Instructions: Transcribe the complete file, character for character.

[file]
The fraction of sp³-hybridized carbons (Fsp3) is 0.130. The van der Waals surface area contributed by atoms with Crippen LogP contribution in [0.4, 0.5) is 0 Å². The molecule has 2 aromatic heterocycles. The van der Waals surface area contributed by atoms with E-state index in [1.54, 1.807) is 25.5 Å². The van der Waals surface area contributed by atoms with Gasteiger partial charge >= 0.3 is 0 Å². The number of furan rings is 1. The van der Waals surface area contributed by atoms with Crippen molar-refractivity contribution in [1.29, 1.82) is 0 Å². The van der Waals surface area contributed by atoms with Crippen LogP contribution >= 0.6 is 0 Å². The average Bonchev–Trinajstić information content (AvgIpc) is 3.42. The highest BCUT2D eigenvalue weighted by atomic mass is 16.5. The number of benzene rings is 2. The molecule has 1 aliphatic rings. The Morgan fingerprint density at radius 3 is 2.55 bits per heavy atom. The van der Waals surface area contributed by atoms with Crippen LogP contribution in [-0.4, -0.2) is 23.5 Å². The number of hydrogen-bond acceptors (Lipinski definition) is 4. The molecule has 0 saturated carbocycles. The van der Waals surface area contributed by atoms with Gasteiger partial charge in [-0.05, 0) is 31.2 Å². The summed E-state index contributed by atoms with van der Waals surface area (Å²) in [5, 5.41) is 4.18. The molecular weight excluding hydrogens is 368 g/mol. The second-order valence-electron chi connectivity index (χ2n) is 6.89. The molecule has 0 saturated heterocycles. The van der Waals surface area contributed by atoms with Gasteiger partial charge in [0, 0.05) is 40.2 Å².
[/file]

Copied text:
The fraction of sp³-hybridized carbons (Fsp3) is 0.130. The van der Waals surface area contributed by atoms with Crippen LogP contribution in [0.4, 0.5) is 0 Å². The molecule has 2 aromatic heterocycles. The van der Waals surface area contributed by atoms with E-state index in [1.54, 1.807) is 25.5 Å². The van der Waals surface area contributed by atoms with Gasteiger partial charge >= 0.3 is 0 Å². The number of furan rings is 1. The van der Waals surface area contributed by atoms with Crippen molar-refractivity contribution in [1.29, 1.82) is 0 Å². The van der Waals surface area contributed by atoms with Crippen LogP contribution >= 0.6 is 0 Å². The average Bonchev–Trinajstić information content (AvgIpc) is 3.42. The highest BCUT2D eigenvalue weighted by atomic mass is 16.5. The number of benzene rings is 2. The molecule has 1 aliphatic rings. The Morgan fingerprint density at radius 3 is 2.55 bits per heavy atom. The van der Waals surface area contributed by atoms with Crippen LogP contribution in [-0.4, -0.2) is 23.5 Å². The number of hydrogen-bond acceptors (Lipinski definition) is 4. The molecule has 0 saturated carbocycles. The van der Waals surface area contributed by atoms with Gasteiger partial charge in [-0.05, 0) is 31.2 Å². The summed E-state index contributed by atoms with van der Waals surface area (Å²) in [5, 5.41) is 4.18. The molecular weight excluding hydrogens is 368 g/mol. The second-order valence-electron chi connectivity index (χ2n) is 6.89. The molecule has 0 saturated heterocycles. The van der Waals surface area contributed by atoms with Gasteiger partial charge in [0, 0.05) is 40.2 Å².